Janet Babin, Host, WNYC News
Janet Babin is a host and reporter at WNYC.
Residents in many New Jersey coastal communities battered by Sandy watched with dread this week as wind swirled and flood waters spilled onto highways and door steps as the latest Nor'easter unfurled up the east coast.
Sand drifts blew onto Ocean Avenue in Point Pleasant Beach. Farther south, in Ortley Beach, the ocean lapped at the town's newly replenished dunes, repaired after Sandy at a cost of $1.6 million.
In nearby Mantaloking, the gnarly surf breached the dunes, flooding out Route 35, a roadway recently repaired after receiving heavy damage during Sandy.
In Sea Bright, the flooding came not from the ocean, but from the nearby Shrewsbury River. Ocean Avenue, the borough's major thoroughfare, had to be closed three times during high tide.
A handful of homes still in tatters from Sandy took on water up to their floor joists. Others were thankful when the water stopped at their doorsteps. Officials are struggling to figure out why the flooding has increased.
"This [Nor'easter] was the third time we had a water event in our downtown since Sandy. So clearly there's something happening that's causing the water to come up higher and more frequently," said Dina Long, mayor of Sea Bright.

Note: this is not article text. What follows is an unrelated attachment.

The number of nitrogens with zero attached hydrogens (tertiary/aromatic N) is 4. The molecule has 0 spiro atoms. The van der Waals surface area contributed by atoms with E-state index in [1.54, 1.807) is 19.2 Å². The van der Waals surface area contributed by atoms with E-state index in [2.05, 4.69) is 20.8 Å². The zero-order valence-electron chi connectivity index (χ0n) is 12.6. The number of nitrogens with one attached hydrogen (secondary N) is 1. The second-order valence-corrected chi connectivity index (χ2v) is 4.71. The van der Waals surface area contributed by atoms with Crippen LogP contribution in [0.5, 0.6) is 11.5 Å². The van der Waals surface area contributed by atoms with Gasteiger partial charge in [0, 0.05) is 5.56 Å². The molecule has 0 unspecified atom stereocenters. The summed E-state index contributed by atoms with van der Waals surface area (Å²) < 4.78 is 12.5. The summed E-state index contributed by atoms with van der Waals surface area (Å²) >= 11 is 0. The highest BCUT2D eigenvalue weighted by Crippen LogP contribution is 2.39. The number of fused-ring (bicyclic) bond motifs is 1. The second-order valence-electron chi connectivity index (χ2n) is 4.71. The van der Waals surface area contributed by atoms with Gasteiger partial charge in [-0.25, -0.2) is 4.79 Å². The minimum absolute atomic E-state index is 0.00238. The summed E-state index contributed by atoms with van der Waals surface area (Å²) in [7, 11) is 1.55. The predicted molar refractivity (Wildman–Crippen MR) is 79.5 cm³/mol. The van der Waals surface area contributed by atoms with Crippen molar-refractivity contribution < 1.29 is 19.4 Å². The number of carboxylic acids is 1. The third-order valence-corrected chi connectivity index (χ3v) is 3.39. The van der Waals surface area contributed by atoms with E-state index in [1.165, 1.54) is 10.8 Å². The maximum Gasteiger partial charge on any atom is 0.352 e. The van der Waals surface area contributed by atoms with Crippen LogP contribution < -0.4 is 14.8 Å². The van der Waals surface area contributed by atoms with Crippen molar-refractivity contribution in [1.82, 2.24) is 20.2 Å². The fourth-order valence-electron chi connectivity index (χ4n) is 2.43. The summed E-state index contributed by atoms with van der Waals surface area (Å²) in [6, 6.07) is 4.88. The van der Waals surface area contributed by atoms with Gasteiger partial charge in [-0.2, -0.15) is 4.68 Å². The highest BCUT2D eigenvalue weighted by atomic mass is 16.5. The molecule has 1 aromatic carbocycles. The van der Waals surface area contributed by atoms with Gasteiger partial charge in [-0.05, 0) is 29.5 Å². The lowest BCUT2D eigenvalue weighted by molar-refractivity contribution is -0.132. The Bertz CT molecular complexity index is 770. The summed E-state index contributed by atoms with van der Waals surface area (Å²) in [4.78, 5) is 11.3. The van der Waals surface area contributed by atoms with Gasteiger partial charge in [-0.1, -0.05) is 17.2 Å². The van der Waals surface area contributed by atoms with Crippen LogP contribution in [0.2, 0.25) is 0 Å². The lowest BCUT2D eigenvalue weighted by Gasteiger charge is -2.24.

One theory is that debris swept into the river during Sandy is causing a change in the tide, failing to allow for a normal in and out flow of the waters to the ocean.
"There is no question that there is a lot more material in there displacing where the water originally was and it is possible it could be slowing down some of the water of getting back out," said Jim Nickels, marine scientist at the Urban Coast Institute at Monmouth University.
This week he will use sonar to map the bottom of the Shrewsbury River, to determine if it's adding to the problem.
Other causes for increased flooding post Sandy include eroded dunes, and compromised bulkheads destroyed during Sandy.
On top of that, the recent spate of Nor'easters has potentially made the public more aware of a storm's potential harm.
"I think the public now is a lot more sensitive to looking at high water issues than they were in the past....having lived through Sandy they've learned that this is potentially a problem," said Nickels.